Tuesday, June 22, 2021

Women farmers urge implementation of gender law

“The law says that all customs and traditions that discriminate against women are null and void.”

• June 7, 2021
Farmers used to illustrate story
Farmers used to illustrate the story [PHOTO CREDIT: Federal Ministry of Information and Culture]

Women farmers have called on the Plateau government to implement its Gender Equal Opportunity Law (GEOL), to address discrimination against women over land inheritance.

The coordinator of the Country Women Association in Nigeria (COWAN) in Plateau, Jessica Vonkat, said the law protects women from all forms of discrimination and if implemented would ensure women have more access to land for farming.

The COWAN official, however, said that the establishment of a Gender Commission was a requirement for the implementation of the law, as it would coordinate matters on gender issues and pleaded for speedy creation of the commission.

“We are supposed to have a commission to implement it. Without that commission, the implementation would not be easy. So we are pleading with the government to see to it,” she said.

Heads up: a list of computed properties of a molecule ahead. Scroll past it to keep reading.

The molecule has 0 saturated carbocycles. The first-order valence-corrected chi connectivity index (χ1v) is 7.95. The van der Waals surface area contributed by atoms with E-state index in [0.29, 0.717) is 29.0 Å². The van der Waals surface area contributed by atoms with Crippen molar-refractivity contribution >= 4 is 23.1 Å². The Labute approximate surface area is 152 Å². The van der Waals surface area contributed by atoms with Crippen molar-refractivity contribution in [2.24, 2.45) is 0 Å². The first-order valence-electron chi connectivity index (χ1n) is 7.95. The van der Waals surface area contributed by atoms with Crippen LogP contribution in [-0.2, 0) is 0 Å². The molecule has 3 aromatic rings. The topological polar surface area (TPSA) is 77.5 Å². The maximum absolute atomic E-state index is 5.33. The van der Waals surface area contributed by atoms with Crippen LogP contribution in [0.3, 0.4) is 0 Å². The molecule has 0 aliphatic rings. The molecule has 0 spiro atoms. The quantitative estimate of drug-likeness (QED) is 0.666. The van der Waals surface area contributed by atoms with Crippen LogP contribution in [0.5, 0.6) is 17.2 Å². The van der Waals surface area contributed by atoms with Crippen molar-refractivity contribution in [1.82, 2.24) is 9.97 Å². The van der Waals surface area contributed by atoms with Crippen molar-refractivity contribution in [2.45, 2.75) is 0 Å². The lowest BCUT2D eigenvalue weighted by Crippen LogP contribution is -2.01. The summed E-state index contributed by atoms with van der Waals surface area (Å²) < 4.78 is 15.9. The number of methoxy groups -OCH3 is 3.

“I am happy about where the law says that all customs and traditions that discriminate against women are null and void. This means that women can now inherit land from their parents.

“This is what we have been advocating for many years. Farmland has been an issue for the past years. We have been going to communities to advocate increased farmlands for women.

“This is because the food consumed in Nigeria and sold in markets are from the rural women. The rural woman farms a quarter of a hectare and it is her food that is in the market. That is why it is currently expensive.

“We are pleading with the state government to help us. Let us put this bill into action to increase our production on the farm,” she said.

Similarly, the national president of Small Scale Women Farmers Organisation in Nigeria (SWOFON), Mary Afan, said that the most burdensome challenge of women farmers in Nigeria is access to land which contributes to the shortage in the food supply.

“Our number one challenge is land. Women do not have access to land. Even when you have access, you cannot control it. The customs and tradition have denied us that.

“Women do not inherit land. Even when you have money and want to buy, nobody will sell land to you as a woman in your name but in the name of your husband or son,” she said.

She said the association, along with other women group in 2016, submitted a charter of demands to the African heads of state on the need to change customary traditions that deny a woman having access and control of land along with its resources.

Plateau is the first state in northern Nigeria to gazette the GEOL in 2018 which was passed in 2015.

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